DESTIN, Fla. -- These were the third SEC spring meetings that Vanderbilt coach James Franklin has attended, and it’s obvious that a few things have changed.
With the Commodores coming off their first nine-win season in nearly 100 years, he’s suddenly drawing a larger contingent of media members wanting to talk to him.
More specifically, their questions have changed.
No longer are people wondering if he can merely get the Commodores to respectability. The questions now are more: Can they become a fixture in the upper half of the league?
“Everybody always liked Vanderbilt because they weren’t a threat,” Franklin said. “It was like, ‘We love Vanderbilt. If my team’s not playing, I’m rooting for Vanderbilt. They’re good guys.’
“But when you do start to put a product out on the field that has a chance to beat anybody week in and week out and be competitive, it’s a completely different perspective. I’m not saying we’re going to go out and win every week, but we’re a threat to.”
Some of the Twitter exchanges between Franklin and his coaches with rival fans, especially some of the Tennessee fans, have been priceless. He has an edge about him that the Vanderbilt fans swear by. Rival fans are more inclined to swear at him.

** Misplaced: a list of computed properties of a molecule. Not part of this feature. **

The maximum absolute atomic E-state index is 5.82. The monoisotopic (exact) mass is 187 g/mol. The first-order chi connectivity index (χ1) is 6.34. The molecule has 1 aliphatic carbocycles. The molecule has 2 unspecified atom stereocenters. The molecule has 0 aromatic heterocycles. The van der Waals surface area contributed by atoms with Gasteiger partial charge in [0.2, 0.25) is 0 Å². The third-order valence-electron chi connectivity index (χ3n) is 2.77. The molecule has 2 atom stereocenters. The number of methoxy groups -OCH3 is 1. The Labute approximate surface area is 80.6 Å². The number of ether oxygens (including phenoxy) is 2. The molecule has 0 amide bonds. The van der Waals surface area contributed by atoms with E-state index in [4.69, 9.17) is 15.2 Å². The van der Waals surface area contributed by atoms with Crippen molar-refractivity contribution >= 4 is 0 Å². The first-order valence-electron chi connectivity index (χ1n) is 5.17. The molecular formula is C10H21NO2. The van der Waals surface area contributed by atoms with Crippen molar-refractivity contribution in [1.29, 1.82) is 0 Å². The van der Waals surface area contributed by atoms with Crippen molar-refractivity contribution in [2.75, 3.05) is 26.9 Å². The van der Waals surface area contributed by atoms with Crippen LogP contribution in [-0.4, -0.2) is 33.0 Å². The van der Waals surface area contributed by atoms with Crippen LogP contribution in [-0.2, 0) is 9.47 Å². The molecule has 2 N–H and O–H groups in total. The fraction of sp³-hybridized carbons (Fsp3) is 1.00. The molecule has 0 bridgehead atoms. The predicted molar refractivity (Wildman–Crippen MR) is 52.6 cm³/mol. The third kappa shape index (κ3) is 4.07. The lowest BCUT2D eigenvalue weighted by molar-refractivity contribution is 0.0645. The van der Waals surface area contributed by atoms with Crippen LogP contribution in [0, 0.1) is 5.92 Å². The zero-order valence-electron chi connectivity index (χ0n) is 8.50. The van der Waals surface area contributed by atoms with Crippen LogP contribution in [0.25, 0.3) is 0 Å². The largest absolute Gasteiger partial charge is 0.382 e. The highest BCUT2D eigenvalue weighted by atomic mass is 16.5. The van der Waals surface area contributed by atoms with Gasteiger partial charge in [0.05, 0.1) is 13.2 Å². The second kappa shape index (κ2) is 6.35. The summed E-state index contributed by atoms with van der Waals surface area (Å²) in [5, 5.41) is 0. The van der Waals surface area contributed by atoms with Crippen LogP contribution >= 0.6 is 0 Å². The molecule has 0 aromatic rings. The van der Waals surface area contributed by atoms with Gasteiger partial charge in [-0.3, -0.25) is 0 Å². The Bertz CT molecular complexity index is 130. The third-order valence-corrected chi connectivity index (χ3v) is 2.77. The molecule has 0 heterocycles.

That's just it, though. In the old days, would anybody have really cared what the Vanderbilt coach was saying?
“It’s completely different,” Franklin said. “For other people to argue that it’s not, that’s just not the case. They’ll try to say it’s because of our personality. That really has nothing to do with it. We’re just being aggressive and doing things that other people have been doing for a long time.”
Where Franklin has noticed the biggest difference on the recruiting trail over the last year or so is the way high school coaches now view Vanderbilt's program. It's obviously paying off. The Commodores are recruiting at a level under Franklin that they never came close to prior to his arrival. They finished 22nd nationally in ESPN's class rankings last year, and their 2014 class is currently ranked 24th.
“Most of (the high school coaches) would have loved to send their kids to Vanderbilt, but just weren’t comfortable with the competitive experience they were going to have on the football field,” Franklin said. “Now, they see the kids are coming back and having a great experience and they’re going to get a great education ... and they're going to win. That’s as important as anything.
“High school coaches are the most informed of all the people in the recruiting process, and those guys have been unbelievable.”